(Note: for alfalfa weevil predictions use Base Temp of 48F)
Alfalfa Weevil Degree Day Map
Base 50 degree day map
Seed Corn Maggot Peak Flight and Fly Maggot Free Degree Days
|Base Temp = 390 F||Peak 1st Generation||Seed Corn Maggot Fly Free degree days||Peak 2nd Generation||Seed Corn Maggot fly Free degree days||Peak 3rd Generation||Seed Corn Maggot fly Free degree days|
Source: Insect IPM for Organic Field Crops: Seed Corn Maggot by Katelin Holm and Eileen Cullen
Black Cutworm Degree Day Model
Degree Days Stage Feeding Activity
0 Moth Capture Egg Laying
90 Eggs Hatch
91-311 1st to 3rd Instar Leaf Feeding
312-364 4th Instar Cutting Begins
365-430 5th Instar Cutting Begins
431-640 6th Instar Cutting Slows
641-989 Pupa No feeding
Keith Waldron, NYS IPM
*Walk fields to check general field condition, weed issues, areas of soil erosion
*Watch for early season weeds: winter annuals, chickweed, henbit, field penny cress, shepherd’s purse, giant and common ragweed, purple deadnettle, lambsquarters, redroot pigweed, velvet leaf, Pennsylvania smartweed, common sunflower, quackgrass, foxtail
*Evaluate established legume stands for approximate days til harvest
*Monitor regrowth for alfalfa weevil, potato leafhopper
*Monitor new seedings for Pythium blight and Phytopthora Root Rot.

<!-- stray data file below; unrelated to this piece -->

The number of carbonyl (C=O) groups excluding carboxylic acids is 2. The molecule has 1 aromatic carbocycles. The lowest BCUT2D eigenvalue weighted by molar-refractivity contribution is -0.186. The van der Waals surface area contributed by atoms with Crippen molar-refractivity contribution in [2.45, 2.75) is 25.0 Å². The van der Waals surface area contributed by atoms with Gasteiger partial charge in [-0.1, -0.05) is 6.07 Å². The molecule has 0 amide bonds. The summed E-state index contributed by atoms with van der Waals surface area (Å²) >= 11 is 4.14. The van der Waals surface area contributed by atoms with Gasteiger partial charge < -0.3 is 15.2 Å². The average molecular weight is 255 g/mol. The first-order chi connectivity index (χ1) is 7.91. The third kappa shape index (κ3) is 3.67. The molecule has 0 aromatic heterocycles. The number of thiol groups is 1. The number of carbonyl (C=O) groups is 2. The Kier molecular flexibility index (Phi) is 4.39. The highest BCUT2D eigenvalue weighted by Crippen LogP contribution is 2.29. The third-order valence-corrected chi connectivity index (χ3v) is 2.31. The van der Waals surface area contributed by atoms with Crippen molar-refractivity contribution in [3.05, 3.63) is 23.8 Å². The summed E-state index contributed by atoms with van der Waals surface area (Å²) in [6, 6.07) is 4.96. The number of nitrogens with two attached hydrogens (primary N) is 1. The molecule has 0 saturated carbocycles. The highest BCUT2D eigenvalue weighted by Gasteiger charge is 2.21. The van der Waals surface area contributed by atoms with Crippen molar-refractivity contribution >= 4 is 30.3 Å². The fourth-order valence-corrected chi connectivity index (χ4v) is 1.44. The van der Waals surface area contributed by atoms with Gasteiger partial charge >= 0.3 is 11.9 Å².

*Monitor winter grain fields for growth stage, disease issues, cereal leaf beetle
*Check stands for diseases, cereal leaf beetle, weed escapes
*Monitor wheat for potential risk of fungal disease issues – consult Fusarium Head Blight
*Conduct plant population assessments, early season corn pests including seed corn maggot, white grub, wireworm, black cutworm, armyworm, slugs, diseases, weed issues, vertebrate damage
*Post emergence weed evaluation, timely cultivation and/or weed management
*Conduct plant population assessments, early season corn pests including seed corn maggot, slugs, soybean aphid, diseases, weed issues, vertebrate damage
*Check and mend fences as needed.
*Check crop growth
*Invasive species, plants harmful to livestock
*Review/Plan rotation system
*Remove / clean soil and crop debris from equipment
*Arrange for custom weed control or check your own application or cultivator equipment for repairs.
*Carry appropriate / necessary NYS DEC and EPA required documents: (pesticide applicators license, pesticide labels, MSDS sheets, etc.) with application equipment